If we are even partly responsible for creating institutional dynamics, we also possess the power to alter them. We need to help students understand and take responsibility for all the ways we co-create institutional pathologies.

-Parker Palmer, “A New Professional: The Aims of Education Revisited” 


3 thoughts on “The Sad Buffet: Emotions and the Failure of the Education System

  • December 5, 2017 at 10:50 am

    Some excellent points Abram. You and George have similar ideas. I guess what I am wondering about is where to start with the moving to action or do you think it may be happening already and we just don’t know about it or haven’t figured out how to be a part of the movement for change…?!

    • December 5, 2017 at 11:24 pm

      First to Jyotsana’s point: I think it needs to be a ‘movement’ similar to the women’s march that is girded by a dedicated and connected leadership group. If it’s already under way at VT, I’m not aware of it.

      Secondly, thank you, Abram, for your astute observations. There are a couple of things you said that have helped me think a little deeper about Palmer’s sentiments.

      “Students have a sad buffet with limited direction. We are left overwhelmed. There is no room for failures and no time for feelings. This is a failure of the system not the student.”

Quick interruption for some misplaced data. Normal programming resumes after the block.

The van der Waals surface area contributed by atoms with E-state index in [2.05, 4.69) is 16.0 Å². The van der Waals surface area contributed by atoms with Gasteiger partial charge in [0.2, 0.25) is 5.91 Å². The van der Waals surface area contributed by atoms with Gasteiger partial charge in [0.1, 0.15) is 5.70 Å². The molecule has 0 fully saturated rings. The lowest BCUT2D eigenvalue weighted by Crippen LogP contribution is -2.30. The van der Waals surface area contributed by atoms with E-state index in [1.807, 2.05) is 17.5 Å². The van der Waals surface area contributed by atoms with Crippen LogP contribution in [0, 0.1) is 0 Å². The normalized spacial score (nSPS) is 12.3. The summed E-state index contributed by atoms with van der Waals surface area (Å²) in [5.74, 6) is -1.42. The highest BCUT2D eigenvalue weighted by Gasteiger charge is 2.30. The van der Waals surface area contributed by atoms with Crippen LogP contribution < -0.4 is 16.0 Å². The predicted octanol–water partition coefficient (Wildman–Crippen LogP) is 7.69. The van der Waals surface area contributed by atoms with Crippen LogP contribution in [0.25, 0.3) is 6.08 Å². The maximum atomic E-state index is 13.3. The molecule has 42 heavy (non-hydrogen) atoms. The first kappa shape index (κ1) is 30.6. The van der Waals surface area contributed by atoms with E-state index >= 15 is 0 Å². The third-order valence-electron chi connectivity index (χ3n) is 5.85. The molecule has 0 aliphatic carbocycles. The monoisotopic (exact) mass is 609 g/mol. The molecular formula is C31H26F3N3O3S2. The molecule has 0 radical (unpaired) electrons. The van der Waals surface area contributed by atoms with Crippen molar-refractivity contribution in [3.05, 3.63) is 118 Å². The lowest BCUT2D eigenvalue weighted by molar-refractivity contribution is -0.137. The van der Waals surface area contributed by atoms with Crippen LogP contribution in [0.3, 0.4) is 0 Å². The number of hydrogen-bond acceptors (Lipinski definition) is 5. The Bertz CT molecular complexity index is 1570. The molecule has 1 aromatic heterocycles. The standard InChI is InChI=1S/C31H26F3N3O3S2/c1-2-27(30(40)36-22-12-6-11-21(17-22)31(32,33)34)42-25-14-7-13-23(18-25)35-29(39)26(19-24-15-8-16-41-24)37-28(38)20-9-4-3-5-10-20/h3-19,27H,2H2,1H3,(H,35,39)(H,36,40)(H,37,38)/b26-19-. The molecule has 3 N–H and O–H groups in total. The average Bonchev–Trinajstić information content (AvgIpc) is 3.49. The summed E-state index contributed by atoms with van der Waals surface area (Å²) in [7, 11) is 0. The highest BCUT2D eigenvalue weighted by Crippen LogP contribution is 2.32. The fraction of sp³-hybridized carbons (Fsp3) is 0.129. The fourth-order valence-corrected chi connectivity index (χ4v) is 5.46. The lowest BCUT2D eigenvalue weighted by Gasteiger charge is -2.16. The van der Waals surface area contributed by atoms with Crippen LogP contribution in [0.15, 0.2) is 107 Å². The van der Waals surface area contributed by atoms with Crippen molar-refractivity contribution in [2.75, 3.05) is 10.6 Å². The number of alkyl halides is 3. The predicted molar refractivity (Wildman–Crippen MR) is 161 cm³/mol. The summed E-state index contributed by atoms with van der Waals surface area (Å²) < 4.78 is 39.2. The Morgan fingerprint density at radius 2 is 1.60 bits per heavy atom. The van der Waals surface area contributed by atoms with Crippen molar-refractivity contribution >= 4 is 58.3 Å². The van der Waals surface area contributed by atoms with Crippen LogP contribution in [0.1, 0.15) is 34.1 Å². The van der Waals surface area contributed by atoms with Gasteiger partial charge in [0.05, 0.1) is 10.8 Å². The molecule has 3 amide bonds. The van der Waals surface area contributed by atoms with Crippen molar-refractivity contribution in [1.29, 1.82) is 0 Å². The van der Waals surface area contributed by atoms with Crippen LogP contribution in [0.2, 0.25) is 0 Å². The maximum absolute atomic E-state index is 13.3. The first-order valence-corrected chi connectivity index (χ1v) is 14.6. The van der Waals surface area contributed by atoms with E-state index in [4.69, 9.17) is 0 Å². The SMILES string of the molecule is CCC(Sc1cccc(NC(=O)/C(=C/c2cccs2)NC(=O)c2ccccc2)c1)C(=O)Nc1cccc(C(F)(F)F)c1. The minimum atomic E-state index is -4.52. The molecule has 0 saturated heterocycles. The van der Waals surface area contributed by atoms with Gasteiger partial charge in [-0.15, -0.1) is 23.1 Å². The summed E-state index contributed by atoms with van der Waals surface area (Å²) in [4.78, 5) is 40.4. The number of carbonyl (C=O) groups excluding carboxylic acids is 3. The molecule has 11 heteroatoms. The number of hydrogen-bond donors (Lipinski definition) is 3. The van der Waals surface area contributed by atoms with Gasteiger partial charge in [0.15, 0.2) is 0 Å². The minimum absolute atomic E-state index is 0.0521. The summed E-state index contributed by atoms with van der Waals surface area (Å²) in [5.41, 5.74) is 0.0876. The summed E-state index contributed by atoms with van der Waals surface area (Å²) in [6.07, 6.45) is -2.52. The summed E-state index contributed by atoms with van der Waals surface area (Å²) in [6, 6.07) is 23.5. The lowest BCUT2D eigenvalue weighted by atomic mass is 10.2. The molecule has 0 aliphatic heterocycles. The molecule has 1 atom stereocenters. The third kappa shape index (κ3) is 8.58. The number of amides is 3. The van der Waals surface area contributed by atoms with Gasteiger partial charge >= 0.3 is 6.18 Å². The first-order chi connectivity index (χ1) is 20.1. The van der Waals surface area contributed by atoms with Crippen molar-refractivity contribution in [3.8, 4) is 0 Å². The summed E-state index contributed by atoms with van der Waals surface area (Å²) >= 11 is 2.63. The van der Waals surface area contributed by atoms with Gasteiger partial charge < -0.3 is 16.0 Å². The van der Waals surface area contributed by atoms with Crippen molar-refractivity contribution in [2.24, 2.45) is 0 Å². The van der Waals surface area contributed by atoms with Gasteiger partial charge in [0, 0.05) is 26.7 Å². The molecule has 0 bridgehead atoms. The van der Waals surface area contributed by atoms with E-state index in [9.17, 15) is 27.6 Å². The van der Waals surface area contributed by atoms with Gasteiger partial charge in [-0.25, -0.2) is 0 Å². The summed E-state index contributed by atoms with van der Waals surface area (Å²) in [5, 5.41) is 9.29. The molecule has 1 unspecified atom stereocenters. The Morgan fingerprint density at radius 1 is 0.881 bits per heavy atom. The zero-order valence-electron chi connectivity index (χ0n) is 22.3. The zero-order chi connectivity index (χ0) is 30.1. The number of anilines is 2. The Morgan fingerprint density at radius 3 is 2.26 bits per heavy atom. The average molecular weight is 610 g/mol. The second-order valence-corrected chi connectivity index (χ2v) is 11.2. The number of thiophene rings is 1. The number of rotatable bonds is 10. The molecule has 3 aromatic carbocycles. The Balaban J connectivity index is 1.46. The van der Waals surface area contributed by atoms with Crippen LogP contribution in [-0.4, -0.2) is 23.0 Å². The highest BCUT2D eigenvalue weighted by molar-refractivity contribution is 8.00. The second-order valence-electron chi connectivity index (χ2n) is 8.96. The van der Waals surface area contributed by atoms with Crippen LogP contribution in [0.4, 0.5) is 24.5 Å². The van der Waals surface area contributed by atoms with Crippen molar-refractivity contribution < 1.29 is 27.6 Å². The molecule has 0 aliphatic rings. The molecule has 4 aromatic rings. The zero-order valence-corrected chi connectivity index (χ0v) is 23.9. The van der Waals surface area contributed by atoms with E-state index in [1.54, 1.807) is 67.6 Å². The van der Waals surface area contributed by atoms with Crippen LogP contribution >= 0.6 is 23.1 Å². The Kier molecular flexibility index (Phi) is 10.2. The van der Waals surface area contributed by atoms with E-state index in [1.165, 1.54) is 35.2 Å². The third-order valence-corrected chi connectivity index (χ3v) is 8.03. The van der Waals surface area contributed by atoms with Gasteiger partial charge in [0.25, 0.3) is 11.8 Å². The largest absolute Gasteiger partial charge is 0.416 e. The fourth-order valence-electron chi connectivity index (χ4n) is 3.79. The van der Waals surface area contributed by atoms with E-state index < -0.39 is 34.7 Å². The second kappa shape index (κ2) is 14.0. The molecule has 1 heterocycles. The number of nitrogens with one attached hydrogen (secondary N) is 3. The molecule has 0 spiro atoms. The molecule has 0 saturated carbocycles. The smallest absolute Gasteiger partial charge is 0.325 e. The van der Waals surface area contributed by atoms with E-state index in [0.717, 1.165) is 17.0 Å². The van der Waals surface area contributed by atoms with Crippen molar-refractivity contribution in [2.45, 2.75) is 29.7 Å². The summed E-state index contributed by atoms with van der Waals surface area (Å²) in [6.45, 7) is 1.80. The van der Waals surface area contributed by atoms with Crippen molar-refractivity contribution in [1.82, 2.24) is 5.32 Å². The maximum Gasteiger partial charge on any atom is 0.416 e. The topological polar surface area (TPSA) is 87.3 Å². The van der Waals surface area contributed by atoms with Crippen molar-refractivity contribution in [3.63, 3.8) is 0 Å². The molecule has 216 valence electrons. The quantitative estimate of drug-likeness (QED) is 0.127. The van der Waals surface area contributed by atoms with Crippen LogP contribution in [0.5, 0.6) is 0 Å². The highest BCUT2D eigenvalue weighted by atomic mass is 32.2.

It is so true that it is difficult to see beyond your immediate circumstances, particularly when we are pushed to our limits. I actually left public school teaching with similar sentiments: there was little time for what mattered – working with students on learning experiences that created opportunities for more learning – and too much time spent dealing with things that didn’t – teachers with bad attitudes (toward students, toward colleagues, toward parents), reporting expectations that were about beaurocracy rather than student success, parents who felt no shame in making a federal case out of a poor grade on a test. It felt overwhelming to me to try and do something within the melee.

      “Feelings are directly related to passion, and when we are passionate we do better work.”

      I could not agree more. When we are passionate, we are committed. When we’re committed, we are invested in success. When we are invested in success, we plan for it and work toward it, checking ourselves along the way.
      Imagine if we (students) were ‘graded’ on our passion quotient instead of simply fulfilling someone else’s expectations. What depth of potential could be tapped then? And what would we learn about ourselves as humans?

  • December 6, 2017 at 7:20 pm

    Well said. I have felt the same. It is weird that education is one of the few fields that experiences such extreme pressure. If you get a decent job at some local company, nobody is going to say “ha, that’s not a Fortune 100 company”, they’re going to consider the specifics before determining if it is a good job. But when it comes to education, it is common to hear someone dismiss a college outside the top 25 rankings (even if it is a bad fit for you, and the college you chose is perfect).

    You internalize this to such a degree that you feel like a failure yourself if you can’t make it. What a toxic system…